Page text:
Cool Websites for Kids
Easy access to multiple technologies makes this a genuinely exciting time to begin the process of going global at any school. In fact, one of the fastest and most effective ways to incorporate a global approach is through the use of digital technologies. Computers, interactive software, video conferencing, games, online courses, blogs, educational television, video sharing websites, cell phones and more devices and services than can be named connect our world like never before. They have decreased the importance of distance and increased our ability to learn from each other--to see new places, meet new people, explore other cultures, learn new languages, share ideas and collaboratively generate new ones. Bringing the world into the classroom has never been faster, easier or more motivating for teachers and learners. Below is a list of sites, games and activities for students to help you get started.
Learning Activities and Games
- iPhone, iPod Touch, and iPad Apps (applications) feature many for students for example, Hello-Hello a language learning program that allows for students to connect to native speakers around the world. International Children's Digital Library (ICDL) has a free iPad app for online children's books in more than 50 languages.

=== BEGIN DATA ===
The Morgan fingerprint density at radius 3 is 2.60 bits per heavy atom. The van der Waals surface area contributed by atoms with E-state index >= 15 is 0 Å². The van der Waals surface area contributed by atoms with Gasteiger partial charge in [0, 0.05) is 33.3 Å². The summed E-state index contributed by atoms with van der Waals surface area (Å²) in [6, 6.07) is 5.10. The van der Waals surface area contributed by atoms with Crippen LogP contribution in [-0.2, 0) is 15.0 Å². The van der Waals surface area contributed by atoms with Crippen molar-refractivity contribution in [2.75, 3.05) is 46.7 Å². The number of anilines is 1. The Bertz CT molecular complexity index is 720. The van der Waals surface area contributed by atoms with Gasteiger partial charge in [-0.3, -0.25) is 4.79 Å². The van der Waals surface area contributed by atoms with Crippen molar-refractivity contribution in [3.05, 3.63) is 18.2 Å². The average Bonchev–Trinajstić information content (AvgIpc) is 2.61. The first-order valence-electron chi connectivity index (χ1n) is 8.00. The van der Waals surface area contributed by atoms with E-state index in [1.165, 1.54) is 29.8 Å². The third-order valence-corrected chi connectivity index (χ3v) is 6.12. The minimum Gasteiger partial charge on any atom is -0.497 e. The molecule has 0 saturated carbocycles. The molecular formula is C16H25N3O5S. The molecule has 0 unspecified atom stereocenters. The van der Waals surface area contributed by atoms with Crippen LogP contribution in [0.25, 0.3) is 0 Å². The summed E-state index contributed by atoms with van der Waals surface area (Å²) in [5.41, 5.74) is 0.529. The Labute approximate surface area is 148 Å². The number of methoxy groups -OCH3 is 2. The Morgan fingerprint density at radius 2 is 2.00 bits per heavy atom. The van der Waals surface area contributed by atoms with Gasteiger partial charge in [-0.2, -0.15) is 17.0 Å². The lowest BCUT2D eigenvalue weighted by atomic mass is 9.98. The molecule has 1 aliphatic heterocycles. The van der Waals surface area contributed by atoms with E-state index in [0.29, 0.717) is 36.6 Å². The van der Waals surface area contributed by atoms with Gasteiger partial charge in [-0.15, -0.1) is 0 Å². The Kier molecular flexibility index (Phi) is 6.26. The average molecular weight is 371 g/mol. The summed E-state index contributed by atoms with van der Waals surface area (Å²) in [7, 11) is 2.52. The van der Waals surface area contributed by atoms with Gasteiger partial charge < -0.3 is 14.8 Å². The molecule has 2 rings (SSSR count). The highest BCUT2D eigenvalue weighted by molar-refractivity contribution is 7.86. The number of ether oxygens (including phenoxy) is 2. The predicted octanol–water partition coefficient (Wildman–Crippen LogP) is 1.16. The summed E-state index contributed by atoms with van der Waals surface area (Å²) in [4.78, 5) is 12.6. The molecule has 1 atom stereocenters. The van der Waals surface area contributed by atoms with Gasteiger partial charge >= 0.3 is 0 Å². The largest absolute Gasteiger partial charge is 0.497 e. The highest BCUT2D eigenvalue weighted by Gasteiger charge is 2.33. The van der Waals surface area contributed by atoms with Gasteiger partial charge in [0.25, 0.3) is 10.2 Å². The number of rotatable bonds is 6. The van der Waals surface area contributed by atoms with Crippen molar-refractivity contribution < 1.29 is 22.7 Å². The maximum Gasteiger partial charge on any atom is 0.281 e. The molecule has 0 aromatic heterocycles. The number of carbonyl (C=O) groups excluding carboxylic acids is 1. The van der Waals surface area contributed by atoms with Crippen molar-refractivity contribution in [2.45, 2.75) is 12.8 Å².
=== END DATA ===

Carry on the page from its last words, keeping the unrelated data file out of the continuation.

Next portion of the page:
- Asia Society Kids features online games and activities for youth with an Asian focus.
- BBC Students features learning activities and games on global topics as well as resources on current events and issues from around the globe.
- Global School Net's Online Expeditions hosts several virtual field trips that allow young people to follow real trips online through daily updates of text, video, and photos.
- UN Cyberschoolbus provides quizzes, games, and "webquests" on global subjects ranging from health to urban development.
- WGBH's Fin, Fur and Feather Bureau of Investigation (FFFBI) takes children 8 to 13 on virtual missions to solve international detective stories set around the world. Developed in collaboration with National Geographic.
- Whyville is a virtual city where students can participate in activities and play educational games with others from around the world.